No matter how much in love you are with a property, do not forego proper due diligence, including appraisal, title report, and a property inspection. What you have seen as you toured the property may hide some costly things you didn’t see, and only a thorough property inspection will provide you with a genuine picture of the property you hope to buy.
Some of the most crucial things buyers need to understand about property inspections include:
“As is” clause. Sellers that want to sell a property in its current condition without having to make any repair will typically include an “as is” clause in the contract. While a buyer will still have the opportunity to examine the property, the seller has made it clear that whatever issues you discover, you will be responsible for the repair. In the event a buyer finds a number of repairs that need to be made, he or she has the right to cancel the contract.
Capping costs. The seller is generally required to spend a certain amount — either cash or a portion of the sale price — to deal with any defects or damages determined during the inspection. A seller could attempt to limit the amount he or she is going to have to pay by adding a cap to the contract.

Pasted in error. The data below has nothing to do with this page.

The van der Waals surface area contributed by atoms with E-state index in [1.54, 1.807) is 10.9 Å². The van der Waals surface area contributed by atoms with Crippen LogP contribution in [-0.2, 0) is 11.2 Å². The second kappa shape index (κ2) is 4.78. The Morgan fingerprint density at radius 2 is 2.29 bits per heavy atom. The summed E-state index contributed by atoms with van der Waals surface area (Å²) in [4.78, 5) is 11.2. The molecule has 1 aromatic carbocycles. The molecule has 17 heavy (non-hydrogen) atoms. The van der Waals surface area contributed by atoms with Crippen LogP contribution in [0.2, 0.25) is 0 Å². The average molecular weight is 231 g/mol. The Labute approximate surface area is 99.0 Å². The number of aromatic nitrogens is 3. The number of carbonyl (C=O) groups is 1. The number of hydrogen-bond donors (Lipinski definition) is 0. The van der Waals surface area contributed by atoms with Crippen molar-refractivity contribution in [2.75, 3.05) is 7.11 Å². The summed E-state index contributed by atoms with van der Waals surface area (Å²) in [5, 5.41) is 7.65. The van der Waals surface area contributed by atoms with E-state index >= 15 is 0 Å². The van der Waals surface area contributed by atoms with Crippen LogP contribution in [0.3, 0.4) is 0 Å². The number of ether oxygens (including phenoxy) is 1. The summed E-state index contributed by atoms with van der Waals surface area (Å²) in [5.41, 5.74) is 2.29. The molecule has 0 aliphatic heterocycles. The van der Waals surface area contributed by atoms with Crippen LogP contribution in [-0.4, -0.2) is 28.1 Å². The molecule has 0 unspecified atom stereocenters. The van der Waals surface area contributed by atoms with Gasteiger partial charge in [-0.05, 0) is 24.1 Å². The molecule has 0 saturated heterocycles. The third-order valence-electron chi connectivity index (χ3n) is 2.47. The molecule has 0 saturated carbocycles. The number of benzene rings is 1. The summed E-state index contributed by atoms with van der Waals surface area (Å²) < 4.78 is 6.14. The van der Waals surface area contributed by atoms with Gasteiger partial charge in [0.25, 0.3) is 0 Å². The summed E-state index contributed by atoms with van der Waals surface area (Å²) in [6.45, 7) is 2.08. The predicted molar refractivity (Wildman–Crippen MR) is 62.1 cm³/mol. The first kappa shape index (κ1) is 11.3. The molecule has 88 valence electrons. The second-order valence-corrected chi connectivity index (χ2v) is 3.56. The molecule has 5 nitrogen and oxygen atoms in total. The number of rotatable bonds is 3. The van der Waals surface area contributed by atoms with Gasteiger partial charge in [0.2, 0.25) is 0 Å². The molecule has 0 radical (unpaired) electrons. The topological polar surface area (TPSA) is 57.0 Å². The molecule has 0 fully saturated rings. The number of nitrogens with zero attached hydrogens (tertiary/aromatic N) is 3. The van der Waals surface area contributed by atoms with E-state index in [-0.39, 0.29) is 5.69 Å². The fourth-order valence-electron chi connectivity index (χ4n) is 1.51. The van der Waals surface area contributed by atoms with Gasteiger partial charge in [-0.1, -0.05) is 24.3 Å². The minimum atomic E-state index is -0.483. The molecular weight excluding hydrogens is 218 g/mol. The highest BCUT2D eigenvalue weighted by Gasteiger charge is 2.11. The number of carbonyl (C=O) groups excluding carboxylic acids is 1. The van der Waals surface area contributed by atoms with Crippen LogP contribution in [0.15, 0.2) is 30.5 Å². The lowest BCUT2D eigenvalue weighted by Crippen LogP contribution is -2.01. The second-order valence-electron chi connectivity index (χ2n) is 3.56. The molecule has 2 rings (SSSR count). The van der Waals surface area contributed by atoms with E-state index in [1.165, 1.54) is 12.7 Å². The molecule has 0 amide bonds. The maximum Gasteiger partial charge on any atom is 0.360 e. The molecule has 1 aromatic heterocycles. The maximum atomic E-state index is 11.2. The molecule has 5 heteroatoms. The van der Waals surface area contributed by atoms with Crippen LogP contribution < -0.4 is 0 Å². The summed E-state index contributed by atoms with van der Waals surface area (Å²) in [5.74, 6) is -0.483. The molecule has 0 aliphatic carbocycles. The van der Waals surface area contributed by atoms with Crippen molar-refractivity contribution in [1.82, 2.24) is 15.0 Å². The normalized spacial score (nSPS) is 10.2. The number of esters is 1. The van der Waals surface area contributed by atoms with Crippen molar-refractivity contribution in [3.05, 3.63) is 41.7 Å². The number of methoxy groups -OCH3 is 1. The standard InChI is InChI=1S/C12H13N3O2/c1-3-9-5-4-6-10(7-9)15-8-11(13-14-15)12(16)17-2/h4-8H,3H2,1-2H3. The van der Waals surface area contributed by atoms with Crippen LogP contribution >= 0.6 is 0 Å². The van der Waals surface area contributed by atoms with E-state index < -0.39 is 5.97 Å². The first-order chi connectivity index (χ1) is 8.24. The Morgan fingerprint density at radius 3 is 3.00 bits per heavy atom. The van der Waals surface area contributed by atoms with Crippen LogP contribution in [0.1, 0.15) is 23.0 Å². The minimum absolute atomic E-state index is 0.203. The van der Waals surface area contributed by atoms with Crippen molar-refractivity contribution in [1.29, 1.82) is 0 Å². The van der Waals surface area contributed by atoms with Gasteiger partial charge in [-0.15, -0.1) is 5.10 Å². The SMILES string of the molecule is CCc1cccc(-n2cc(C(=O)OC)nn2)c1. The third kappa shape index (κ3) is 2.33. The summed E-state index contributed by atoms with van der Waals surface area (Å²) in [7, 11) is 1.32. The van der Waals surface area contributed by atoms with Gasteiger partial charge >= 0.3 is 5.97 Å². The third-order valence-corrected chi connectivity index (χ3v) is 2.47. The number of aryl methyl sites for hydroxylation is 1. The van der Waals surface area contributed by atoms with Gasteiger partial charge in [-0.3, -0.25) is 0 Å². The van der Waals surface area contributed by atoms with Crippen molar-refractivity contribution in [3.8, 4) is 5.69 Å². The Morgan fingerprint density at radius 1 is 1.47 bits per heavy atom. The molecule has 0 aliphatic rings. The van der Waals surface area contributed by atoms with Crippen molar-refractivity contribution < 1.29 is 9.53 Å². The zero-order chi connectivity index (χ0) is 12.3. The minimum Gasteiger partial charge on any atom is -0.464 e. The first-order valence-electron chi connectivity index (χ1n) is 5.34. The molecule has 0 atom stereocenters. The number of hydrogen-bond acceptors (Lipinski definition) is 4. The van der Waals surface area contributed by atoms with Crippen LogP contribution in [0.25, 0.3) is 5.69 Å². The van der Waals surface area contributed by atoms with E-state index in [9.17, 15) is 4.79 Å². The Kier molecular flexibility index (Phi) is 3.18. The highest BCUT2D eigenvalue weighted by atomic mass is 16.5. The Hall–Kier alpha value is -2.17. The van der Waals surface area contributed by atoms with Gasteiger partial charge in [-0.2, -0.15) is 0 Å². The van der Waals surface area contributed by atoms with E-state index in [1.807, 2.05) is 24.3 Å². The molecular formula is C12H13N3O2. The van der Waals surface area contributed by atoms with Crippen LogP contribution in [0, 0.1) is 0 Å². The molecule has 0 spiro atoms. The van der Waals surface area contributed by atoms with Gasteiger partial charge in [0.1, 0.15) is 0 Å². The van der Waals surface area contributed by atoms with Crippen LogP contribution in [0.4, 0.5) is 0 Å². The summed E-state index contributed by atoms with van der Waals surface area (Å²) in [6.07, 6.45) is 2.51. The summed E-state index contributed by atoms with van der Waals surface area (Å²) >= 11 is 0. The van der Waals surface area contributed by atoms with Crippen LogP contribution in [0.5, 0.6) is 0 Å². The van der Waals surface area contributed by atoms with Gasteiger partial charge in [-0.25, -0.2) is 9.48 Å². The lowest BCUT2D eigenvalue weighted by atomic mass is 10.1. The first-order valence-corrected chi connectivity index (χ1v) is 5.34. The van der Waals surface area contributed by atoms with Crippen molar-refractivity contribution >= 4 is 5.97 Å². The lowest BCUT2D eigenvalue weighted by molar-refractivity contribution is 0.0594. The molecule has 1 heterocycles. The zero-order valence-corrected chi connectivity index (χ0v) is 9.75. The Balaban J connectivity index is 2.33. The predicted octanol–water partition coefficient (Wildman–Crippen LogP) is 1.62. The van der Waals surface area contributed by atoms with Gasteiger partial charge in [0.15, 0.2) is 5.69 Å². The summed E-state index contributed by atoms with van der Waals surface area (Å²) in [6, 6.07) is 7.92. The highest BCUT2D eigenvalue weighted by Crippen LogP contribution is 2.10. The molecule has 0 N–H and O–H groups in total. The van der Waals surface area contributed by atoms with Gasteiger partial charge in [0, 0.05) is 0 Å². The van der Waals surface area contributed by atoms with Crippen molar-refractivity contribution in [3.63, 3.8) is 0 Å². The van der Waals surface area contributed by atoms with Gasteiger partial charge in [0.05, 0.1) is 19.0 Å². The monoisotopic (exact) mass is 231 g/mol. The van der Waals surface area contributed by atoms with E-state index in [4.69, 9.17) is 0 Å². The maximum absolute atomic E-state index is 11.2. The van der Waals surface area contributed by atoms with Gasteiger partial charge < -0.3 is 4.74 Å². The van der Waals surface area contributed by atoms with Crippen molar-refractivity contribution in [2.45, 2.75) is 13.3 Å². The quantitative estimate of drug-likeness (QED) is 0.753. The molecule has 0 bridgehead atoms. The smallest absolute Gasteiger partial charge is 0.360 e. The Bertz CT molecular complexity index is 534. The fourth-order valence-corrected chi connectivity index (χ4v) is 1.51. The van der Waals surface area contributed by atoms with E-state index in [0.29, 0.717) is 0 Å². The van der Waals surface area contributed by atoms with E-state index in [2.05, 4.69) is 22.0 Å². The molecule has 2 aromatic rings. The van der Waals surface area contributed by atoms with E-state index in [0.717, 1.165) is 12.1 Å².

Deadline. Sellers commonly include a deadline for when the buyer has to conduct a property inspection. Buyers will want the deadline to be after the financing contingency is met, but should set the deadline far enough in advance of the close to prevent any eleventh-hour issues.
Repair timing. If repairs are needed, the buyer and seller could agree to either extend the close or place money into escrow for repairs made later. Buyers may want to choose the latter option since it provides more control over the way the repairs are made.
Working condition. Property inspection reports usually include all needed repairs, some of which may not be the seller’s duty. To steer clear of any delay or disagreement over these repairs, many contracts will have an inspection clause obligating the seller to deliver household appliances, HVAC, and other essentials in working condition.
Exceeding the cap. When the cost to fix items listed in an inspection report surpasses the cap set by the seller, the buyer or the seller may elect to either cancel the contract or agree to pay for repairs that exceed the seller’s cap.
Lender requirements. When the purchase is being financed, the lender will usually require that the buyer provide an inspection report and may also require that any necessary repairs be completed prior to closing.
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